Norah Fuathom had a choice to make. She could succumb to her impossible circumstances or she could try to rise above them. Norah is one of thousands of people whose relatives went missing during the course of conflicts that ravaged Uganda over the last 30 years. In Norah’s case, it was her son. After he was taken, she nearly lost her will to survive. Yet, through the dedicated efforts of AYINET, as well as others, she was able to find her strength and use that strength to help others in similar circumstances.
According to the Feinstein International Center, in a study done of Acholi and Lango groups in Uganda, 13% of households on average had a missing relative, amounting to between 64,000 and 99,000 people missing. As reported by AYINET, victims face many issues, including:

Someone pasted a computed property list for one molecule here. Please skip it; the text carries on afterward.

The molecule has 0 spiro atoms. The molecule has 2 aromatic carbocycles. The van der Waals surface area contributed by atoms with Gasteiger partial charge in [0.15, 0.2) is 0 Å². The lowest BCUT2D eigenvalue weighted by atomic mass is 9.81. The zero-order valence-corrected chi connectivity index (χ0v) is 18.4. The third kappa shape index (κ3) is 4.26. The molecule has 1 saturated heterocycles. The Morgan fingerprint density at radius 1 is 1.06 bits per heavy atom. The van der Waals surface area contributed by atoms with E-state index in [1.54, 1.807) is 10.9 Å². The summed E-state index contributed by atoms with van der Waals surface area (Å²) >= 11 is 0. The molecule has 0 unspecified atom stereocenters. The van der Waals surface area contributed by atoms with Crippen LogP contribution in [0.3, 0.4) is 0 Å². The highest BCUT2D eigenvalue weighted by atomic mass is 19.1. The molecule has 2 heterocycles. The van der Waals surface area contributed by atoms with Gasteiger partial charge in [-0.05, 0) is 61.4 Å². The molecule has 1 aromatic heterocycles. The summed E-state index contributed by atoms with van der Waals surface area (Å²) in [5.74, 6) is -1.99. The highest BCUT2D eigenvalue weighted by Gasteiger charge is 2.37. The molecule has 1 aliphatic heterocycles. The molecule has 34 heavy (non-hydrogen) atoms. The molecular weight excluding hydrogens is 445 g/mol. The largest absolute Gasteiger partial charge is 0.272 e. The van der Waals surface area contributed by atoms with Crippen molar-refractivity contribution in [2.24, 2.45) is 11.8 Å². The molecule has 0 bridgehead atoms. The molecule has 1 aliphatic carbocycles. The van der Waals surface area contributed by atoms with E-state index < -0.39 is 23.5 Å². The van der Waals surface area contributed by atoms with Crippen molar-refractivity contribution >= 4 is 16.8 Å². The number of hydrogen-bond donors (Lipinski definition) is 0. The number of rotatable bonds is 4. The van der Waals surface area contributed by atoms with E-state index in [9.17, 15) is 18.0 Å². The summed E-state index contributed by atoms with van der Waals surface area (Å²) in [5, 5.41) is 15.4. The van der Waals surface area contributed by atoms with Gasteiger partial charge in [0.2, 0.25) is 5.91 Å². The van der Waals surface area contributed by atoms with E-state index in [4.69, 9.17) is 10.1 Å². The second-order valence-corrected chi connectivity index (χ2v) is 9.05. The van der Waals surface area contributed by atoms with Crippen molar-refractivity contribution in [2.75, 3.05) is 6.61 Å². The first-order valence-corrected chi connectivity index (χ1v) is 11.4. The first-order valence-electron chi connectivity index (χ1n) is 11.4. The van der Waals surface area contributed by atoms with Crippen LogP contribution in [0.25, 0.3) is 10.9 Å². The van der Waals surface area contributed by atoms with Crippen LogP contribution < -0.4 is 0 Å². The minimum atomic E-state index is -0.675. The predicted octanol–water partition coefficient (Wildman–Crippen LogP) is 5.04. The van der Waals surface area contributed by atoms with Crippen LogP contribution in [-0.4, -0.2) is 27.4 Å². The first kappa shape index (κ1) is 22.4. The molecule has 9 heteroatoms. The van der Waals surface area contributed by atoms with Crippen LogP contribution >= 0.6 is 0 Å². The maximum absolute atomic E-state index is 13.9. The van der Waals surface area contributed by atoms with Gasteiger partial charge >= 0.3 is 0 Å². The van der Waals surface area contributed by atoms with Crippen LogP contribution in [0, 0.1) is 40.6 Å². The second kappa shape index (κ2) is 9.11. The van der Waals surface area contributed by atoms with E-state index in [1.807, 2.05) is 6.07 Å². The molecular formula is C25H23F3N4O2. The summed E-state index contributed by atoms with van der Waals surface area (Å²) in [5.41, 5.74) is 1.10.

- Uncertainty whether relatives are living or dead;
- Stigmatization in the community by those who believe the missing are rebels;
- Lack of opportunity to give those thought dead a proper burial; and
- Mass graves with no means to identify bodies.
For the first time, the National War Victims’ Conference provided an opportunity for victims from all over the country to share their experiences and define ways to work together with the government to address some of their most critical issues.
To learn more about Norah Fuathom’s story, click here.